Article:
“Scotland will have to pay for Covid testing,” Sajid Javid says ahead of Nicola Sturgeon’s announcement.

Sajid Javid’s comments came after Prime Minister Boris Johnson announced plans to lift all restrictions in England.

Mr Johnson announced that those in England who test positive for the coronavirus will no longer be required by law to self-isolate from Thursday.

The prime minister also confirmed that free universal testing will end in April, in line with his plan to “live with Covid”.

UK Health Minister Sajid Javid said Scotland will have to pay for Covid testing before Nicola Sturgeon speaks about Scotland’s strategic framework to fight Covid in Parliament on Tuesday.

First Minister Nicola Sturgeon said Scotland will need clarity on funding for Covid testing from the UK Treasury as it is expected to comply with all Covid testing and isolation rules.

The Covid strategy for Scotland will be announced at Holyrood on Tuesday.

However, Mr Javid told BBC Radio 4 on Tuesday morning: “If Scotland decides now to go the other way when it comes to testing, it is certainly a decision for Scotland.

“Health is a delegated matter. They will pay for it in the same way as we pay for decisions in England.

Mr Javid said that because of the new health and welfare tax: “Scotland should get hundreds and millions of extra funds from this.”

However, Ms Sturgeon said it is the UK Treasury that makes Covid funding decisions.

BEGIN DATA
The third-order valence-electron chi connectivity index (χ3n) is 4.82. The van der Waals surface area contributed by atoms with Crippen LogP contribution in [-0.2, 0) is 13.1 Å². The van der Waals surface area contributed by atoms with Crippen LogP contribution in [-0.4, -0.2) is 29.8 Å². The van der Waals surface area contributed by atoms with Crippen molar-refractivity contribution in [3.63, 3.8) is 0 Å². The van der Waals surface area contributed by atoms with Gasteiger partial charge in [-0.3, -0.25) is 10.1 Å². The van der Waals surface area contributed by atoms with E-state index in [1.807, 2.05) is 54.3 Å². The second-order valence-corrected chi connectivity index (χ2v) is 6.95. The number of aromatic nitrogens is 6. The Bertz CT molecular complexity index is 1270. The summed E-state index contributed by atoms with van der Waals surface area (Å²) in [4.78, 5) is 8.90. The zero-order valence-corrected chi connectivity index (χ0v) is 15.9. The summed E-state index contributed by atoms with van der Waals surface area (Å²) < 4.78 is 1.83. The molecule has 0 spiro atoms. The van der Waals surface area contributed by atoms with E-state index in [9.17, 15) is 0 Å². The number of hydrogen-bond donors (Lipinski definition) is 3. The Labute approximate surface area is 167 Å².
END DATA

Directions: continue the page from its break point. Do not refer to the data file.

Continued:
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Covid Scotland: Nicola Sturgeon called for Scotland to be returned to ‘as close to normal as possible…

Speaking on Tuesday, Ms Sturgeon said it would be “unacceptable” for Covid funding for Scotland and other devolved countries to be “limited” based on the Covid decisions made by Boris Johnson for England.

The UK Health Secretary called the decision to lift all restrictions for England “balanced and proportionate”.

Ms Sturgeon will lay out Scotland’s strategic framework to combat Covid on Tuesday afternoon.

Ms Sturgeon said: “There will be a lot of optimism about what I will lay out tomorrow, but I have to be frank with people, we are still in a pandemic of this virus.

“We know from past experience that, for example, new options may emerge and cause new problems.

“So we need to be vigilant about that and we need to be prepared for that, but we also need to manage this risk in a much less restrictive and more sustainable way going forward so that we can all get back to normal, keep that sense of normality, even if we keep this sense of vigilance.”

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